Harry Boxall would probably recover from his injuries, reported the Auckland Star.  His mother, from Thames, was with him and he was confidentally excpected to recover.  He came from a large family of eleven children.

At the inquest Robert Henderson, engineer, said that under instructions from John Henderson, Assistant Engineer, he was to repair the Babcock boiler starting at crib time, when the men would be off work.

The Babcock bolier  was situated near the No 5 shaft.  The repairs took about 20 minutes.  Robert Henderson had to cut off the steam that drove the air compressor.

The Assistant Engineer told him to allow a few minutes after the crib whistle blew to give the men time to get out of the shaft.  He waited five minutes before he cut off the steam and it would have been  no more than ten minutes after the whistle blew that the air was cut off.  He had no idea the men were down the shaft when he cut the air off.  Five minutes would have given the men ample time to come up the shaft if they had been ready.

He had worked for the company since 1902 and he knew it was usual practice to fire before crib time.  He said something about warning the men in the shaft to which the Assistant Engineer replied he did not think it necessary as it was such a short job.

The Assistant Engineer, John Henderson, stated that he had been told by the mine manager that at all times when cutting off air compressor steam he was to first warn the men working in the mine.  He said he did not know that fuses were used for exploding the charges at the bottom of the shaft - had he known he would never have shut off the steam.

He had considerable experience in connection with shaft sinking.  He had never used anything else other than the electric battery to explode the charges.  He never used fuse as it was always dangerous.  An electric battery was supplied to the men engaged in shaft sinking at the Waihi mine and he thought the men in this case were using it.  He would never have cut off the steam if he thought the men were using fuses.

Thomas Gilmour, mine manager, said he was particular in impressing on those in charge of the engines that the men had first to be warned before the air was cut off.

William Gauvain, Chief Engineer, had no idea the air was to be cut off that day.  He had to inform the shift bosses in the different shafts when the air was going to be cut off.  He ought to have been informed by the Assistant Engineer that repairs were to be undertaken.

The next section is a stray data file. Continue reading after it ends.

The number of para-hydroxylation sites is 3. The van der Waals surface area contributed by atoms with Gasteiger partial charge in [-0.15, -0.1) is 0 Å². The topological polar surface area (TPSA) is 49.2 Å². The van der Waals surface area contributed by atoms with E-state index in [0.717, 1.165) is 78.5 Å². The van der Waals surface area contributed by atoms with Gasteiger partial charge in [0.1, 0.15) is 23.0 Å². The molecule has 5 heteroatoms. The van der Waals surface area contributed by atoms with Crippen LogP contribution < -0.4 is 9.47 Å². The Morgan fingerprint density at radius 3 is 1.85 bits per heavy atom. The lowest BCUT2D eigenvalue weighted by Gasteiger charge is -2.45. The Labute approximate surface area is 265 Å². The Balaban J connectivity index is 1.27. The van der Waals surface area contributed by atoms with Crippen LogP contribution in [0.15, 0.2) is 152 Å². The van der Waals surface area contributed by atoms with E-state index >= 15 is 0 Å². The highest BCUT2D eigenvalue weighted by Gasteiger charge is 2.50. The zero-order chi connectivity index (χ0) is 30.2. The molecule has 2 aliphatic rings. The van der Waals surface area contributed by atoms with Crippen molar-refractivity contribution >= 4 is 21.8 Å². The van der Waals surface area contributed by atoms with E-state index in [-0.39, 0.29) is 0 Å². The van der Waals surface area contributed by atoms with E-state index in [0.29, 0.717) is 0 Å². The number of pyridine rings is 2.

James McMinn, the winchman, stationed at No 7 level "told an impressive tale as to how the unfortunate men were caught like rats in a trap."

Harry Boxall, giving evidence from his hospital bed, stated that he had worked about three years at the Waihi mine and had worked in No 2 shaft for about two months.

They sometimes used the battery but used fuse for certain holes as they got a better effect.  All three shots were on the ladder side of the shaft and one was immediately under it.  They would have had ample time to escape if they had been able to locate the ladder.
Due to his weak condition it was obvious Harry found it diffilcult to give evidence.

"Mining", observed the Coroner, "was only in its infancy in this district, and already a great number of accidents had occurred...with water power, steam, compressed air and electricity now in use in various parts of the mine, the liability to accident was greater...and would probably increase as mining operations became deeper and more complicated."

"In this particular incident a very old-fashioned precaution seems to have been overlooked, namely, that of having a candle alight besides the ones in their own hands, which would have shown them the way of escape by the ladder."

The Coroner found that a redeeming feature of the tragic affair was that John Henderson, Assistant Engineer, had taken the whole blame for failing to warn the men he was about to cut off the air. In his favour John Henderson had a long and highly satisfactory career at the Waihi mine.

The Coroner then quoted from the Criminal Code to show the various definitions of homicide, something the jury had to consider.

The jury reached a unanimous verdict "that W Gray came to his death in the No 2 shaft...whilst at work through shock caused by injuries recieved by firing three blasting holes, the means of escape provided for him by the bucket having failed him at the last moment through the cutting off of the supply of compressed air."

The Assistant Engineer, John Henderson, they found "guilty of homicide by indirectly causing the death of Gray by giving instructions  for the cutting off of the supply and failing to warn the men in the mine that such air would be cut off, but we consider that the offence is not culpable, and the engineer had no reason to believe that the men were working in the shaft at that time of day."